Loneliness, Getting Older and Potential Risks to Health
The Archives of Internal Medicine published two studies in mid-June of 2012 that point to loneliness as a potential risk to health. One of the studies looked at people aged 45 and up who had a high risk of heart disease or who had already been diagnosed with heart disease. Those in the study living with someone fared better than those who lived alone, experiencing fewer deaths from heart attack, strokes or other heart complications. Risks of living alone were highest among the middle-aged (45-65) rather than those ages 66-80. For middle-aged people especially, living alone may accompany other issues or challenges—such as depression or relationship issues. And, for those of us who live alone, there may be less likely that someone will notice if we are unwell or need help.
It is also important to stress that not all people who live alone are lonely and that living with others is no guarantee that a person will not experience loneliness. Individuals aged 60 and older were the subjects of the second study. 45% of those studied who reported “feeling lonely, isolated or left out” were more likely to die during the 6-year study than the rest of the cohort. This result held true, even when researchers factored out whether participants lived alone or were depressed.
As we age, we also may be at increased risk of substance abuse problems and dependence. According to Clinical Applications of the Principles in Treatment of Addictions and Substance Abuse, 2/3 of elderly diagnosed as alcoholic developed alcoholism earlier in life, but 1/3 developed the issue later in life. By 2020, according to the Butler Center for Research/Hazleden, the number of older adults with substance use (including prescription drug misuse or abuse) is expected to double (currently about 17% of the country’s 60 and older population.)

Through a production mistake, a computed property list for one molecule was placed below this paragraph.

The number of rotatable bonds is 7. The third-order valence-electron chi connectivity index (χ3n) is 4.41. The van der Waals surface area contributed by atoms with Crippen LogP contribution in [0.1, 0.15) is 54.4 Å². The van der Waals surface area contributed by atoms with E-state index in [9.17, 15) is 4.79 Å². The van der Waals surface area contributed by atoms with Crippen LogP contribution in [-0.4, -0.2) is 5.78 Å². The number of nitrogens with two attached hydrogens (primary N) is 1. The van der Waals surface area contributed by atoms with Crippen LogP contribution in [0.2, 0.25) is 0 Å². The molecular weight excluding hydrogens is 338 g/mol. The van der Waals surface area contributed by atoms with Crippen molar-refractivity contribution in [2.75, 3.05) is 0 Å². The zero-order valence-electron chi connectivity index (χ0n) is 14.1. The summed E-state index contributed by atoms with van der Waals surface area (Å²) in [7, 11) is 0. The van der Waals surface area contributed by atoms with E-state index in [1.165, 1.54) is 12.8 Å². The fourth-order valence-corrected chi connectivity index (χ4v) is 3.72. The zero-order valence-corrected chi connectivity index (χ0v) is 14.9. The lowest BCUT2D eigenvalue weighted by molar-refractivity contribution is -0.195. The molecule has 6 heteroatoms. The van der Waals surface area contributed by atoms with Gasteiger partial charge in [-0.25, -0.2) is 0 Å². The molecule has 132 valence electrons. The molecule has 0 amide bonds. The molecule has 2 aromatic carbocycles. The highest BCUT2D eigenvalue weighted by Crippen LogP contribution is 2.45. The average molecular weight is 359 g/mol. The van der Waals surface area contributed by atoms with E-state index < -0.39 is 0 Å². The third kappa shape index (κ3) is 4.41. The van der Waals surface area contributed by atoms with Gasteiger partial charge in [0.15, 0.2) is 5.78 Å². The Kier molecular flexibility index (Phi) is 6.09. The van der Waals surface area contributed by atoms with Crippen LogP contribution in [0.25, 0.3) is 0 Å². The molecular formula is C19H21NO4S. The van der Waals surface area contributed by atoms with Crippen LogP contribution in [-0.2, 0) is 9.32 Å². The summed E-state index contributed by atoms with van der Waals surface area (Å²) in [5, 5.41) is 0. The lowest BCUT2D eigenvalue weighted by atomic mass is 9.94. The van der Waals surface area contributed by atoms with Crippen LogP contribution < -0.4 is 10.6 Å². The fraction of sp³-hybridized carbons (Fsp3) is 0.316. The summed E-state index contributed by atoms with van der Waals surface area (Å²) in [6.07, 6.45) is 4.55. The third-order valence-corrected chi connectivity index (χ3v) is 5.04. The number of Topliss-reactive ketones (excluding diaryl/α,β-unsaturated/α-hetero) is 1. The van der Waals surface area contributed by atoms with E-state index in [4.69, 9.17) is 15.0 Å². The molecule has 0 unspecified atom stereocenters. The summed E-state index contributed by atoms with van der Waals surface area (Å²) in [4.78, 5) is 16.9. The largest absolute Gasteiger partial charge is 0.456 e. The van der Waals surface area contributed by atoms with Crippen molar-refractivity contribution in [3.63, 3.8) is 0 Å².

Living alone and/or being isolated from others can delay anyone noticing that a person may have a substance use problem and/or need counseling or treatment. Self-medication with substances can also be a response to loneliness. In many cases, an older person’s problem drinking or prescription drug use, or alcohol or drug dependence, may be overlooked by their care providers, families, friends, faith communities and other support systems.
SAMHSA offers this list of potential signs of alcohol or prescription misuse among the elderly:
- Memory trouble after having a drink or taking a medication
- Loss of coordination ( walking unsteadily, frequent falls)
- Changes in sleeping habits
- Unexplained bruises
- Being unsure of yourself
- Irritability, sadness, depression
- Unexplained chronic pain
- Changes in eating habits
- Wanting to stay alone much of the time
- Failing to bathe or keep clean
- Having trouble concentrating
- Difficulty staying in touch with family or friends
- Lack of interest in usual activities
For more information on this topic, you might consider reading Substance Abuse among the Elderly: a Growing Problem.
To learn more about Pyramid Healthcare’s behavioral health services for the Southern Maryland community, please contact us at (301) 997-1300.
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